Top 6 Touchpoints Every Hotel Should Master

Differentiate your hotel from the competition and elevate the customer experience before, during, and after the stay by honing in on these key touchpoints throughout the interaction

Business leaders just ten or fifteen years ago seemed to harp constantly on the foundation of “the customer is always right” that neither elevated the customer experience nor drove better employee engagement. Today’s business arena has experienced a renaissance in thought leadership, and few contemporary industries are evolving as intelligently as the hospitality field.

Leaders in the hotel and resort field know that driving loyalty among customers involves creating an exceptional experience through strategically constructed touchpoints. Here are several important areas that must be mastered in order to create a memorable experience for the guest – and a compelling reason to return.

  1. Your website: Fewer travelers these days consult with a travel agent before booking a hotel room or vacation. Instead, your website will likely be the first touchpoint of many. Keep in mind a website needs to be fully-featured and flush with as much information as possible, while also being easy to navigate and quick to load. Also, many travelers will access your site using a mobile device, so work with your internet marketing group to refine your site for mobile applications.
  1. Physical channels: While the world seems to be moving quite quickly in the direction of digital channels, influencer marketing strategies, and other virtual mediums, hotel management must still leverage the considerable power of physical channels to create positive touchpoints with clients. This includes print advertisements or billboards, direct to consumer advertising, and more.
  1. Guest check-in: In order to maximize engagement and foster loyalty among hotel guests, you’ll want to integrate property management and CRM (customer relationship management) technologies to create the ultimate client experience between the “booking” and “checking-in” stages. Ask yourself – does your property utilize the latest in tailored software solutions to track and catalog client preferences? Is this data always current, and can it be accessed by hotel staff to make the client’s stay as rewarding as possible? By getting to know your client you’ll be better able to anticipate needs and differentiate your property from the other hotels in the area.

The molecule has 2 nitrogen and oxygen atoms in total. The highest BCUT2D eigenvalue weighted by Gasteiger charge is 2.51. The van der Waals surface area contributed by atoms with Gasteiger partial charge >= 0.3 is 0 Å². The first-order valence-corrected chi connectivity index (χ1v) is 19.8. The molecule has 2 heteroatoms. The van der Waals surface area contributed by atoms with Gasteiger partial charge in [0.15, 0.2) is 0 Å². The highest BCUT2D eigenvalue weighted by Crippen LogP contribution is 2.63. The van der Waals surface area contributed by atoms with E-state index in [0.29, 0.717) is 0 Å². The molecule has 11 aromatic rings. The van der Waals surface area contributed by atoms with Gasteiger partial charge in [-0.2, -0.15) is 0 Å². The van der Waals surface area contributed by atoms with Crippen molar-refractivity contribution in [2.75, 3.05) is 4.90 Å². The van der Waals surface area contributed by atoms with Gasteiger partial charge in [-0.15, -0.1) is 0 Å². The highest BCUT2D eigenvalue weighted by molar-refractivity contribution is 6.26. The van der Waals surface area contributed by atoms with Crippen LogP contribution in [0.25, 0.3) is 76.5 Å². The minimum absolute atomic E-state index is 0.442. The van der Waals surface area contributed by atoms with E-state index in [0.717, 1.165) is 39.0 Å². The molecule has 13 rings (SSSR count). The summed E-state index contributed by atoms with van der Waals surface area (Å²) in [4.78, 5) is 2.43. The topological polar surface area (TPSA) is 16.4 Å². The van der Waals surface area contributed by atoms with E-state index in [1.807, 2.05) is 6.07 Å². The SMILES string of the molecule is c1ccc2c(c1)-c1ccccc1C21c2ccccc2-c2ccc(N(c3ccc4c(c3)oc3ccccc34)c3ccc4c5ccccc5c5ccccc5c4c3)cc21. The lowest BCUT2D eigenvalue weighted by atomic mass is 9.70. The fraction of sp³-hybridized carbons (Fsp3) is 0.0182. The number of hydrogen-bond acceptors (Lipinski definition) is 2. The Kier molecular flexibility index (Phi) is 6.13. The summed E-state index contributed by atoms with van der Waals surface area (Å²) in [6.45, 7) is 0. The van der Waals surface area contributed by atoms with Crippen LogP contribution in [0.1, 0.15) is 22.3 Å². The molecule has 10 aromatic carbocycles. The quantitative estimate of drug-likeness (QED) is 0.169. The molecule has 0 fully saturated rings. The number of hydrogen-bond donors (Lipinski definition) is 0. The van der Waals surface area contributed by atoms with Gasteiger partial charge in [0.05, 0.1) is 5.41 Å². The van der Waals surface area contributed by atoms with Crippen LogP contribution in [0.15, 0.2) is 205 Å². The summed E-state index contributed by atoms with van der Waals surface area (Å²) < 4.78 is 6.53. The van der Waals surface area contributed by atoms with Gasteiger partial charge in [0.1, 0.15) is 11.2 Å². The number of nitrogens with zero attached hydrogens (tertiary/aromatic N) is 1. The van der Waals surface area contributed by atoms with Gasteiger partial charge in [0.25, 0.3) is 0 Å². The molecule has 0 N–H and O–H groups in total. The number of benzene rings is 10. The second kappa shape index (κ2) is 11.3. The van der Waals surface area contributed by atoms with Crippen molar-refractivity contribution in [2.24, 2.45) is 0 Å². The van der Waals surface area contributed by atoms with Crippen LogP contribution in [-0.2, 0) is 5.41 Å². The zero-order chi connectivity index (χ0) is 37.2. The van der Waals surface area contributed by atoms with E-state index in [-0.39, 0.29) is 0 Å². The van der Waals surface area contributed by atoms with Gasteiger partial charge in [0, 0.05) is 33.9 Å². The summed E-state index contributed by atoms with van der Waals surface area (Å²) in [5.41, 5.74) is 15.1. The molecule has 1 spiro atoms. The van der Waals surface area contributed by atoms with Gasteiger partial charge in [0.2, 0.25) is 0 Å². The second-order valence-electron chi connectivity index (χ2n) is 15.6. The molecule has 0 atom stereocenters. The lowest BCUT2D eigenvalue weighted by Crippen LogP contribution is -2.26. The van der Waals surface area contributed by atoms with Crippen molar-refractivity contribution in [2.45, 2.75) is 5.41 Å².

Loyal customers, they don’t just come back, they don’t simply recommend you, they insist that their friends do business with you. – Chip Bell

  1. Occupancy stage: This touchpoint is made better when you look at a guest’s stay more as a total sensory experience, and less as a series of tasks to complete. The occupancy stage is the ideal timeframe in which to demonstrate your commitment to a legendary client experience. You and your team must be fully engaged with your clients, and should use a combination of technology and industry insights to do so. Hotels, especially those that feature casinos or entertainment venues, can create loyalty programs to ensure repeat business. See how the Plaza Hotel and Casino in Las Vegas rewards loyal clients with their brand-tailored program.
  1. Continuous themes or “your brand”: One way to ensure consistent and memorable touchpoints with clients is to create a theme or brand that you can continually reference along the way. The Hard Rock Hotel in Palm Springs, for example, can leverage its Rock & Roll theme in everything it does. This enables an arc of brand-reinforcing interactions that will make clients want to return to relive the unforgettable amenities of the property.
  1. After the stay: The job isn’t done once the client checks out. Rather, you’re now working to earn their repeat business, and the level and type of communication received by the client will largely determine their propensity to revisit. Use post-stay surveys as opportunities for favorable reviews and feedback, and make sure you ask detailed questions that can help you improve service levels going forward. Client satisfaction is partially driven by how businesses respond to complaints, service issues, and general problems. Even if your customer is initially upset, take the opportunity to turn this touchpoint into a positive moment.

The hospitality industry can be extremely competitive, and creating loyalty among customers takes more than discounts or rewards programs. You must focus on maximizing each possible touchpoint with clients to create an unparalleled experience that proves just how valuable your clients really are.

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